Cannabis Addiction Is a Myth, according to Substance Abuse Expert
Canada and several US states have taken a strikingly different approach to drug policy recently by legalizing cannabis, but not everyone is onboard with marijuana reform. An alarming report from the UK’s Centre for Social Justice (CSJ) recently claimed that legalizing recreational marijuana would lead to hundreds of thousands of residents becoming addicted to cannabis.
But that report took quite a few liberties with facts and figures, according to Dr. MJ Milloy — UBC’s inaugural Canopy Growth Professor of Cannabis Science. “[F]rom a quick skim of the report, it seems like they’re using a public opinion poll to estimate the number of people who might try cannabis following legalization in the UK and the estimated lifetime prevalence of Cannabis Use Disorder among people who have ever used cannabis (approximately 10 percent) to come up with the number,” Dr. Milloy told Civilized.
And that’s not a very scientific approach, according to Milloy as well as his colleague Rielle Capler — a Postdoctoral Research Fellow at the BC Centre for Substance Abuse. Dr. Capler says the report’s claims are especially problematic because cannabis use doesn’t lead to physical addiction. So we shouldn’t conflate Cannabis Use Disorder with addiction, even though many news outlets and policymakers do just that.
“Sometimes it’s the wording used in news reports that suggests people are addicted to cannabis; however it is not physically addictive. When people have issues with cannabis use, it’s considered a Cannabis Use Disorder, rather than addiction per se,” Dr. Capler told Civilized.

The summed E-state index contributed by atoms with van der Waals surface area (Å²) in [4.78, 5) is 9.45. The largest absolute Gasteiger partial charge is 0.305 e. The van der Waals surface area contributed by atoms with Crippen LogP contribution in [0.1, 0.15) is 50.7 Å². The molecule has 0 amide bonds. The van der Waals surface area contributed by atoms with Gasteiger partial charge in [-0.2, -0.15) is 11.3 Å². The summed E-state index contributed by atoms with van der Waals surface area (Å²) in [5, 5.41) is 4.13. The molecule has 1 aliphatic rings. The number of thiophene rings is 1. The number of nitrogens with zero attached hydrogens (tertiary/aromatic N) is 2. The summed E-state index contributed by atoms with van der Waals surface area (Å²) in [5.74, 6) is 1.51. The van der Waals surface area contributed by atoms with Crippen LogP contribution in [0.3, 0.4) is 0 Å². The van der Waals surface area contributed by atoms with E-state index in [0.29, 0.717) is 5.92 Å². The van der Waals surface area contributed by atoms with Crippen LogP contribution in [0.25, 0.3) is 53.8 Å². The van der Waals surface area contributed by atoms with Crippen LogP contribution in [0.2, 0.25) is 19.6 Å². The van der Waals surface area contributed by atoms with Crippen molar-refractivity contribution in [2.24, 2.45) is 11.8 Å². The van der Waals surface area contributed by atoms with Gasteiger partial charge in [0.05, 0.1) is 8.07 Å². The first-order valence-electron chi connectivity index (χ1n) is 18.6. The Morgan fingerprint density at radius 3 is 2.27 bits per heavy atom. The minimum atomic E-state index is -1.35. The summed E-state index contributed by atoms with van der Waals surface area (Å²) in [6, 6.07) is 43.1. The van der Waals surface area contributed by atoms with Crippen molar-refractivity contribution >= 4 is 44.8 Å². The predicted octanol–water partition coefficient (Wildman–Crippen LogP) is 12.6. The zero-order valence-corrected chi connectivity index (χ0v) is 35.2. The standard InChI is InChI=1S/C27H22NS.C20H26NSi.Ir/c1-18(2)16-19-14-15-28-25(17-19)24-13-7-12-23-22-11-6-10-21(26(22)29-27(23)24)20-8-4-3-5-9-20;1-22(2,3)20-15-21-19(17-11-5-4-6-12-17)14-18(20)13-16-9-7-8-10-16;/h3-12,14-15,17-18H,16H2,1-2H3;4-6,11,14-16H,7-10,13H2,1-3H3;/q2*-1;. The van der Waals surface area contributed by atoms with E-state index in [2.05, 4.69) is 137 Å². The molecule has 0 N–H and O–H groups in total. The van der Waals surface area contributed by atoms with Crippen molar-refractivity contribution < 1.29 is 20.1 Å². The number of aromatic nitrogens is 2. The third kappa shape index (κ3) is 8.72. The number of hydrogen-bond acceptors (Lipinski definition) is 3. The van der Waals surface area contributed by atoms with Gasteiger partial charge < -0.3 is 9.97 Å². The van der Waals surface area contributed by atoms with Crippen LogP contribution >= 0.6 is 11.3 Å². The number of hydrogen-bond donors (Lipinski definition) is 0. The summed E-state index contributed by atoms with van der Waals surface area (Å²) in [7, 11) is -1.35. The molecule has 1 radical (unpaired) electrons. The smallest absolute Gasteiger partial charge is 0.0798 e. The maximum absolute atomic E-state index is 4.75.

Diagnosing Cannabis Use Disorder is also very tricky. Some of the factors considered as part of Cannabis-Use Disorder include a clear pattern of preoccupation with use, compulsive use with negative consequences and a pattern of use over time. One problem with that approach is that it looks at the frequency of use versus how much the person is actually using, Capler noted. And some of the questions relate to whether or not your cannabis use upsets family and friends, which can be skewed by the stigmas surrounding cannabis use. In other words, if your family and friends think that smoking a joint will turn you into a lazy stoner, then any amount of consumption will upset them.
Dr. Capler stressed that she doesn’t want to diminish the issue since some people do, in fact, have trouble with controlling their cannabis use. At the same time, the public needs to challenge their assumptions about Cannabis Use Disorder.
“It’s important to understand that it’s very different than what we think of when we think of alcohol addiction, for example, in relation to how it is affecting your life and health.” For example, she noted that liver damage and violent outbursts are associated with alcohol addiction, but they aren’t common with with cannabis misuse. And withdrawal symptoms, if present, are milder for people with Cannabis Use Disorder.